Tuscany is one of the most famous and prolific wine regions anywhere in Europe. It is best known for its Sangiovese-based dry red wines - which dominate output.
Situated in central Italy, Tuscany's neighbours are Liguria and Emilia-Romagna to the north, Umbria, and Marche to the east, and Lazio to the south. Its western boundary is formed by the Tyrrhenian Sea.
The picturesque rolling hills with medieval villages and cypress-lined avenues appeal to tourists and so help promote the wines.
The region's top wines are officially recognized and protected by a raft of 41 DOC and 11 DOCG titles. There are six more flexible IGP/IGT designations, with the pan-regional Toscana IGP representing nearly a quarter of the total output.
Climate is a vital factor in this region's success as a wine region. Warm, temperate coastal areas are contrasted by inland areas, where increased diurnal temperature variation helps to maintain the grapes' balance of sugars, acidity, and aromatics.
Tuscan Grape Varieties
Arguably the most important of all Italian wine grapes, Sangiovese accounts for around two-thirds of all plantings and 85 per cent of red wine volume in the region. It is the mainstay variety in almost all of Tuscany's top reds.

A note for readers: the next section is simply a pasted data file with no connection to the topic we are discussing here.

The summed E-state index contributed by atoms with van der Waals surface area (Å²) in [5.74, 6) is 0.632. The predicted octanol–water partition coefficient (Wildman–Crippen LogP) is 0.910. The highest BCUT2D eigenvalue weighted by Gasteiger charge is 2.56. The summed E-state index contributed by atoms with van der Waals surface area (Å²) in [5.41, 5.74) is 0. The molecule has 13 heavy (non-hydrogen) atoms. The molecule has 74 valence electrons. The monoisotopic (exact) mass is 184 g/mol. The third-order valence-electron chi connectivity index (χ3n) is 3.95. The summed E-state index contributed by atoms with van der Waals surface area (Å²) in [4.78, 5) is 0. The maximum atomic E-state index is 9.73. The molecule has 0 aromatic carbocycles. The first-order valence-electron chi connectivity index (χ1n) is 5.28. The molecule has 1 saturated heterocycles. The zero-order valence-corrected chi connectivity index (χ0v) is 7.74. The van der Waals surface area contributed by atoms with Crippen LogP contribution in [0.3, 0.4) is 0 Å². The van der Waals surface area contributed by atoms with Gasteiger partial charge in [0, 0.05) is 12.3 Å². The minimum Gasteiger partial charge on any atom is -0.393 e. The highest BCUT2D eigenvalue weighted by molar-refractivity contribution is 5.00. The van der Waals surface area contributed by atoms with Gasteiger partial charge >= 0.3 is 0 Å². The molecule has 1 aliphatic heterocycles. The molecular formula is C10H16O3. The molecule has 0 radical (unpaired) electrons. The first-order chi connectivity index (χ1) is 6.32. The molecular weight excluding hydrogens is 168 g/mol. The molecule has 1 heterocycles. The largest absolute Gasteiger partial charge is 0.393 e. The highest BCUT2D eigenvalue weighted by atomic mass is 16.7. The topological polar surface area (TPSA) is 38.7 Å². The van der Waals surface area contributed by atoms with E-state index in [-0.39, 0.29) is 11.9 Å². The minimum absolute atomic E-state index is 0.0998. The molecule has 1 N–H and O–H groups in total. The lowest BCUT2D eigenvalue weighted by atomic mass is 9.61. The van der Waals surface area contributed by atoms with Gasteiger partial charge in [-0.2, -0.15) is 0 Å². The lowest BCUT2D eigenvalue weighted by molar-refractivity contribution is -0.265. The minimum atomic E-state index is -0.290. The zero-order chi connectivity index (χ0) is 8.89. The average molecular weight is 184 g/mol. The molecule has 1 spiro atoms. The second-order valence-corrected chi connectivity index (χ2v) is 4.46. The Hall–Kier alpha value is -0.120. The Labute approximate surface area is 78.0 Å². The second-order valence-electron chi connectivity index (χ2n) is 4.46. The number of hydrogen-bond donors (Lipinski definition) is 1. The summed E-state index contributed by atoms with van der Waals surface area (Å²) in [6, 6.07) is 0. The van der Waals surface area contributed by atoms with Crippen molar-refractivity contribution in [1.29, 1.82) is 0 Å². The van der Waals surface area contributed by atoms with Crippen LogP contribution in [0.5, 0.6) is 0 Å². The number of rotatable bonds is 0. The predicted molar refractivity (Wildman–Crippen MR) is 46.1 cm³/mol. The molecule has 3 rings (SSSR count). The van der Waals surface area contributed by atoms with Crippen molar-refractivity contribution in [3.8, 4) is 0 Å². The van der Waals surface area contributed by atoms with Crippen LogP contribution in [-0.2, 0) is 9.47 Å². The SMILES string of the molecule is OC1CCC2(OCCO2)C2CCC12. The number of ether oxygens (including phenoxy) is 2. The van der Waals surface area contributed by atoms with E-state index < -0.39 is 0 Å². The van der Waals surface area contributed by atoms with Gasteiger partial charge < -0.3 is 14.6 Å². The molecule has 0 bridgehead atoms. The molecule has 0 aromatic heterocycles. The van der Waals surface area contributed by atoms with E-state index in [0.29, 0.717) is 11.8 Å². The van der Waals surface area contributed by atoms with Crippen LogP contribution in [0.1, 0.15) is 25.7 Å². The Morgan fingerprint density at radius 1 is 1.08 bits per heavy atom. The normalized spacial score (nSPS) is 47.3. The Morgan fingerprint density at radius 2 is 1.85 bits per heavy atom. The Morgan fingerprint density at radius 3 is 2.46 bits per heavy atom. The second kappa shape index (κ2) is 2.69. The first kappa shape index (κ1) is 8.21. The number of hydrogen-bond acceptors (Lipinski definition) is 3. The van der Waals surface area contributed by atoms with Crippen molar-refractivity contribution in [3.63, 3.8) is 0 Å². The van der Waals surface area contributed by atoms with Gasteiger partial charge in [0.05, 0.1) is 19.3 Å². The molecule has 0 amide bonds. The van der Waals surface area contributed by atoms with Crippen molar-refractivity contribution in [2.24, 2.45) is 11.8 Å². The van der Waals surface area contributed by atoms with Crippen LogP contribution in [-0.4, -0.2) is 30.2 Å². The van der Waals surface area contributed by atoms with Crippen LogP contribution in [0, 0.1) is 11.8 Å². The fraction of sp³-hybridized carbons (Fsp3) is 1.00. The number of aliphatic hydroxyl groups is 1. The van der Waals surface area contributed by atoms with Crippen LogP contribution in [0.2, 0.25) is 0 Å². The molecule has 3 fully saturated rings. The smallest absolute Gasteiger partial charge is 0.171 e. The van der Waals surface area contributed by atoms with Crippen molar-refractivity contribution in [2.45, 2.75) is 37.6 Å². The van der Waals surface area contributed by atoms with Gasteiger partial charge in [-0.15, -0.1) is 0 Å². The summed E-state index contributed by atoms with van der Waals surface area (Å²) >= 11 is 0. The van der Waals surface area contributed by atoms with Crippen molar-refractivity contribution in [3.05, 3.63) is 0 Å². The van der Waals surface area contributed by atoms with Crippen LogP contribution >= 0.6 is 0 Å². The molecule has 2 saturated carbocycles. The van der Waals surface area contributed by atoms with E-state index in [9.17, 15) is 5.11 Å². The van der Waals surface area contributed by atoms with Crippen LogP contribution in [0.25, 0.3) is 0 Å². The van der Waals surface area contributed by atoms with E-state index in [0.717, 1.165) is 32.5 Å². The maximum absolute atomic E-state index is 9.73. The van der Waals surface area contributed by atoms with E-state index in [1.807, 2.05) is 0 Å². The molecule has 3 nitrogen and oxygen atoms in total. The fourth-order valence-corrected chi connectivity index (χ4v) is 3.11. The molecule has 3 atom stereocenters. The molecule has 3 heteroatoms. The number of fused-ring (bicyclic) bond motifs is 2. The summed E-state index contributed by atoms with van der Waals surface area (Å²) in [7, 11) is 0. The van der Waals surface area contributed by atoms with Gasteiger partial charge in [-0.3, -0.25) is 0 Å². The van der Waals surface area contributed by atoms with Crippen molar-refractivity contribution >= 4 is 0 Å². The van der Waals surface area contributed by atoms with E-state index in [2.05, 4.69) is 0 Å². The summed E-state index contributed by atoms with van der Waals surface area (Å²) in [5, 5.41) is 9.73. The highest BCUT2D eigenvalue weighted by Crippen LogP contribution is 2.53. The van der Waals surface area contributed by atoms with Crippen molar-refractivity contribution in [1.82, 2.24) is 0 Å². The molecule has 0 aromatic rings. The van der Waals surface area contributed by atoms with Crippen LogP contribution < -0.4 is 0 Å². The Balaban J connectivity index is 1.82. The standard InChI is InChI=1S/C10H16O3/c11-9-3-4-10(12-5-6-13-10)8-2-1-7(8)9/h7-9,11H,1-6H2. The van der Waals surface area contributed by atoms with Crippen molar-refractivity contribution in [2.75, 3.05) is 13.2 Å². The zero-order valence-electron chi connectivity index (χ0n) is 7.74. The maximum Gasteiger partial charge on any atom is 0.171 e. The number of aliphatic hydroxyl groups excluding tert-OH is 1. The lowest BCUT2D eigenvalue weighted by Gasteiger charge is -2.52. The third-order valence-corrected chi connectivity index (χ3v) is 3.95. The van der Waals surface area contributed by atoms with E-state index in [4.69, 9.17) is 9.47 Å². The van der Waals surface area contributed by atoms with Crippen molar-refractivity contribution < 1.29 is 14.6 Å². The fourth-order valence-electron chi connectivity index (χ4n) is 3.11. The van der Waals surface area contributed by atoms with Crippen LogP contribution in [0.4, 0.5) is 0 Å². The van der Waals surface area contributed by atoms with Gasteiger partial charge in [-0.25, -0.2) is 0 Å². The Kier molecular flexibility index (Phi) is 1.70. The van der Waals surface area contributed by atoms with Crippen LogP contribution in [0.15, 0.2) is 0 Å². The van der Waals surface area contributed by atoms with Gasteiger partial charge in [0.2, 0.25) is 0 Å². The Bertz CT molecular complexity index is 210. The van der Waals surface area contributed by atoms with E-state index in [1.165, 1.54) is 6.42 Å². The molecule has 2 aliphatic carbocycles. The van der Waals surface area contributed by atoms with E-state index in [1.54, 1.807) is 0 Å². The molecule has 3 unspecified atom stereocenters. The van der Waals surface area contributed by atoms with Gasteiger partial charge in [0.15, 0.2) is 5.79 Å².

Sangiovese also features Chianti, in which it is joined by small amounts of Canaiolo and Colorino, as well as increasing quantities of Cabernet Sauvignon and Merlot.
More recently focus has increased on neglected local red grapes, both as blending components and for single-variety wines. Of these Ciliegiolo is the most prominent; here it achieves a more structured wine than is usually the case in neighbouring Umbria. Pugnitello is also experiencing a revival, though as yet on a smaller scale.
Trebbiano is the most planted white variety, followed by Malvasia, Vermentino and Vernaccia. International varieties such as Chardonnay, Sauvignon Blanc, and Viognier are planted in very small quantities but do feature in white wines from some top estates in red wine-focussed appellations.